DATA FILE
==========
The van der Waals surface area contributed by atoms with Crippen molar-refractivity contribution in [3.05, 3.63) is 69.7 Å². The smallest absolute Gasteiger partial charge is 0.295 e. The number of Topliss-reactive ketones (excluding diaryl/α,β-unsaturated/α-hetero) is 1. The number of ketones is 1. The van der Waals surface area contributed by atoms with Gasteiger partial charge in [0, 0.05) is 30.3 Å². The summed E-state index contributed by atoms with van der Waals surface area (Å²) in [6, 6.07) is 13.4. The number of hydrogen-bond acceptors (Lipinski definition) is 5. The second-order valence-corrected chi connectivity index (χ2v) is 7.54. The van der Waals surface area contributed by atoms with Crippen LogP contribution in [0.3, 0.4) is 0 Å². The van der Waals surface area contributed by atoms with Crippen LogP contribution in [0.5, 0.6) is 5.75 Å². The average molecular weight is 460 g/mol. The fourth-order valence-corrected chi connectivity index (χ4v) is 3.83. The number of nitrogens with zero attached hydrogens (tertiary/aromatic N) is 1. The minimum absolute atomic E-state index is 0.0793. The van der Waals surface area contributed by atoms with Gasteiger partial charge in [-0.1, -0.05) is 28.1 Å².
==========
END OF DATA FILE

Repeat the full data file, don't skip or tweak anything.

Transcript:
The van der Waals surface area contributed by atoms with Crippen molar-refractivity contribution in [3.05, 3.63) is 69.7 Å². The smallest absolute Gasteiger partial charge is 0.295 e. The number of Topliss-reactive ketones (excluding diaryl/α,β-unsaturated/α-hetero) is 1. The number of ketones is 1. The van der Waals surface area contributed by atoms with Gasteiger partial charge in [0, 0.05) is 30.3 Å². The summed E-state index contributed by atoms with van der Waals surface area (Å²) in [6, 6.07) is 13.4. The number of hydrogen-bond acceptors (Lipinski definition) is 5. The second-order valence-corrected chi connectivity index (χ2v) is 7.54. The van der Waals surface area contributed by atoms with Crippen LogP contribution in [0.3, 0.4) is 0 Å². The van der Waals surface area contributed by atoms with Crippen LogP contribution in [0.5, 0.6) is 5.75 Å². The average molecular weight is 460 g/mol. The fourth-order valence-corrected chi connectivity index (χ4v) is 3.83. The number of nitrogens with zero attached hydrogens (tertiary/aromatic N) is 1. The minimum absolute atomic E-state index is 0.0793. The van der Waals surface area contributed by atoms with Gasteiger partial charge in [-0.1, -0.05) is 28.1 Å².